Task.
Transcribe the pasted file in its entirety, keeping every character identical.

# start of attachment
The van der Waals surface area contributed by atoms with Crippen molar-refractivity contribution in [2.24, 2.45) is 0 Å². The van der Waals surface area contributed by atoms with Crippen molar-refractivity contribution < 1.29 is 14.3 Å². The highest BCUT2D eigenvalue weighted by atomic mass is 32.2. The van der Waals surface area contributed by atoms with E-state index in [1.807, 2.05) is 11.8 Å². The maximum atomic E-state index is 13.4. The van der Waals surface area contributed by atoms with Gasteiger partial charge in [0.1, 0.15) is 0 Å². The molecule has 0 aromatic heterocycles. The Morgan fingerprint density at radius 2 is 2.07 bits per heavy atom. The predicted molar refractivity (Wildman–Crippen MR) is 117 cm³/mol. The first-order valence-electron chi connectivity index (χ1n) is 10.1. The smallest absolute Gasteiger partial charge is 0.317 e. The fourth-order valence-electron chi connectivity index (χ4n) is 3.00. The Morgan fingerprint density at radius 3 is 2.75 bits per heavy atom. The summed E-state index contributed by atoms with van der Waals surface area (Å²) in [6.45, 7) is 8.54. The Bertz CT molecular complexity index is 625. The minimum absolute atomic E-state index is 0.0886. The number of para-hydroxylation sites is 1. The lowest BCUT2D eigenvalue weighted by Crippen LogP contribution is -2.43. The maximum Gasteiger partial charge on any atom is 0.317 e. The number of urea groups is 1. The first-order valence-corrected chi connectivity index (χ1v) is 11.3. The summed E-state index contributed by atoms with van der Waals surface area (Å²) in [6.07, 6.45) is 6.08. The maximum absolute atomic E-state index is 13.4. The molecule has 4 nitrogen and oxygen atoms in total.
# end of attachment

The van der Waals surface area contributed by atoms with Crippen molar-refractivity contribution in [2.24, 2.45) is 0 Å². The van der Waals surface area contributed by atoms with Crippen molar-refractivity contribution < 1.29 is 14.3 Å². The highest BCUT2D eigenvalue weighted by atomic mass is 32.2. The van der Waals surface area contributed by atoms with E-state index in [1.807, 2.05) is 11.8 Å². The maximum atomic E-state index is 13.4. The van der Waals surface area contributed by atoms with Gasteiger partial charge in [0.1, 0.15) is 0 Å². The molecule has 0 aromatic heterocycles. The Morgan fingerprint density at radius 2 is 2.07 bits per heavy atom. The predicted molar refractivity (Wildman–Crippen MR) is 117 cm³/mol. The first-order valence-electron chi connectivity index (χ1n) is 10.1. The smallest absolute Gasteiger partial charge is 0.317 e. The fourth-order valence-electron chi connectivity index (χ4n) is 3.00. The Morgan fingerprint density at radius 3 is 2.75 bits per heavy atom. The summed E-state index contributed by atoms with van der Waals surface area (Å²) in [6.45, 7) is 8.54. The Bertz CT molecular complexity index is 625. The minimum absolute atomic E-state index is 0.0886. The number of para-hydroxylation sites is 1. The lowest BCUT2D eigenvalue weighted by Crippen LogP contribution is -2.43. The maximum Gasteiger partial charge on any atom is 0.317 e. The number of urea groups is 1. The first-order valence-corrected chi connectivity index (χ1v) is 11.3. The summed E-state index contributed by atoms with van der Waals surface area (Å²) in [6.07, 6.45) is 6.08. The maximum absolute atomic E-state index is 13.4. The molecule has 4 nitrogen and oxygen atoms in total.